Your Meetings Suck – Admit It


How many meetings do you go to every week where you walk out feeling frustrated that in the span of 60 minutes nothing got accomplished, nothing moved forward, and the only apparent outcome is the follow-up meeting that will be making its way to you via an email meeting invite during the next 60 minutes?

How many times have you been the host of that same meeting? Admit it… your meetings probably suck.

Meetings are one of the biggest time wasters in our businesses today. That isn’t because meetings in general are a bad idea, but rather because people don’t take the appropriate time to make their meetings successful. How much time did you take to plan the last meeting you held? When did you send out the agenda (you did have an agenda right)? What happened when the questions in the room started to derail the purpose of the meeting (there was a stated purpose right)?

For all of our best intentions the reality is that the busyness of work often gets in the way of us doing the most important part of the meetings we host… planning.

Here are some of the guidelines I would encourage you to build into your approach to planning meetings:

  1. What is the purpose of the meeting?
    Before you send the invitation you need to determine the purpose of the meeting because your audience will differ for different purposes:
    1. Information Share
      This will likely mean a larger audience of people who would be relevant stakeholders, but the meeting will be structured not as a discussion, but as a presentation of the updates or information with perhaps an open question forum at the end.
    2. Working Session
      This should be a very small group of people who have the specific knowledge needed to work through the issues at hand. Be sure you don’t allow these meetings to grow in size, you need a small group of the key subject matter experts to work through the specific issues. If there are a number of disconnected problems to be worked through, timebox the meeting so you only need specific people at specific times to keep it tight.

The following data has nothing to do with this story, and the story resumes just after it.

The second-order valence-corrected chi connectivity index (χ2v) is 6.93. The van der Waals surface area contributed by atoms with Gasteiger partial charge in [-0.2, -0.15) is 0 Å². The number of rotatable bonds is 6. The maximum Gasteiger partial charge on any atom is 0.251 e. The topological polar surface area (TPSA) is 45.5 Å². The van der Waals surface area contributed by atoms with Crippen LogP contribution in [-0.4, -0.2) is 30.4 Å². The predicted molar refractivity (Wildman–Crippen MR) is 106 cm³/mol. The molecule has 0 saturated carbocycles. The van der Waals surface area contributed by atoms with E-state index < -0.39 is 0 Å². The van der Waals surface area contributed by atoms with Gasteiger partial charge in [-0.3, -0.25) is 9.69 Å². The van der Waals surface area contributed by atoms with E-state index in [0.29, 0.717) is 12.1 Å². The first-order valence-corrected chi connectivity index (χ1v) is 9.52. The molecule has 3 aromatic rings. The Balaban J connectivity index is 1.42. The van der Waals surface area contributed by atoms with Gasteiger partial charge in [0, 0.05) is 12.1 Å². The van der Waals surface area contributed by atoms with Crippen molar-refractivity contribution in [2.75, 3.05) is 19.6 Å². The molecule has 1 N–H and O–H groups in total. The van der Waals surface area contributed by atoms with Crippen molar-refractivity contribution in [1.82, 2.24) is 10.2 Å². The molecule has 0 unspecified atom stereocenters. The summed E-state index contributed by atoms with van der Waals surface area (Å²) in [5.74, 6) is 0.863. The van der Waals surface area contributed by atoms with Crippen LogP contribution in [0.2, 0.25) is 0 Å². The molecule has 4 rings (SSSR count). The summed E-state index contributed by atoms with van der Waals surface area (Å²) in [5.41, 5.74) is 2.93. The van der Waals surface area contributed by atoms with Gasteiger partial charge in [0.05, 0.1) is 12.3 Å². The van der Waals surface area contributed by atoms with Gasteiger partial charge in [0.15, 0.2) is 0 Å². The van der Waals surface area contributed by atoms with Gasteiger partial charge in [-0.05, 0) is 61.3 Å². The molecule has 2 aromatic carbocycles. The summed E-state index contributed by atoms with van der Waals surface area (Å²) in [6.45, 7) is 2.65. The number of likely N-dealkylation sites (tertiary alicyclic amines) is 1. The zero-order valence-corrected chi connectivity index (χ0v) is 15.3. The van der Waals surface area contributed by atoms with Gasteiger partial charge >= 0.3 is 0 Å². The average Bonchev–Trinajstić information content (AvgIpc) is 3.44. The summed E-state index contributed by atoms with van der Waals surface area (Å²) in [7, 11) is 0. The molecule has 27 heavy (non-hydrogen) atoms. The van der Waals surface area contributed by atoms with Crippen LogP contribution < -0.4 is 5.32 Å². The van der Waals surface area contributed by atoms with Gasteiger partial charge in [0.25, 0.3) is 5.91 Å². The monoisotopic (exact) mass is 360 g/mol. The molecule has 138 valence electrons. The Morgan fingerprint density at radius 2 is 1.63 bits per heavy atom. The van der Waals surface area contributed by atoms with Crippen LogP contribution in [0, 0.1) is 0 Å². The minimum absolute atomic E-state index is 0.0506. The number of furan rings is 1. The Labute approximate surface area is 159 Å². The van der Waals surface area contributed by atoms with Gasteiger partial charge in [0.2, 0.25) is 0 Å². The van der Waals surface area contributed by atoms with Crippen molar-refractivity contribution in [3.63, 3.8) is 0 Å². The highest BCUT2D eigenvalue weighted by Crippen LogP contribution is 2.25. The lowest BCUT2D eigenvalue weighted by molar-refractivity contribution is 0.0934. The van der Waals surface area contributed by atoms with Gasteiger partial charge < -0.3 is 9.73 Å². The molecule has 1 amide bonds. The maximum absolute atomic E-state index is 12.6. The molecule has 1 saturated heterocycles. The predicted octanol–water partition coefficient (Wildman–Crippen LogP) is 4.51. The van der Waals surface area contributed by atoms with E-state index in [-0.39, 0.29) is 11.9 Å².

3. Decision Making
      If you need a decision made, invite only the people who are responsible for making the decision. You don’t need the whole working team, folks who don’t really have decision rights, or those people who are just interested in the outcomes there. If you allow this audience to grow beyond the decision makers you will make it difficult to keep the conversation focused on the decisions that are needed.
  2. Ask yourself – “Do I really need a meeting?”
    This gets the very basic purpose of what you’re trying to accomplish. Is this really something that needs to pull 12 busy people into a room for an hour to solve? Can I accomplish the same goals through some individual conversations, via an email status update, or through some other mechanism? If you’re honest with yourself you’ll probably kill about half of your own meetings right off the bat.
  3. Document your Purpose, Agenda, and Desired Outcomes
    Before you send the meeting invite get clear on these three key items:
    1. What specifically is the purpose of the meeting (should be based on your answer to #1 above)?
    2. What is the specific time-boxed agenda that I need to follow to support that purpose?
    3. What are the outcomes I want to get out of the meeting?
  4. Send your Invite
    Your meeting invite shouldn’t just provide time and place, but also the details of the purpose, agenda, desired outcomes, and any supporting material that needs to be discussed. At minimum in the initial meeting request you should have the items from #3 above included and you can add supporting material leading up to the meeting. Always try to make sure that all meeting materials are distributed to your audience at least 24 hours in advance of the actual meeting taking place.
  5. Prewire your audience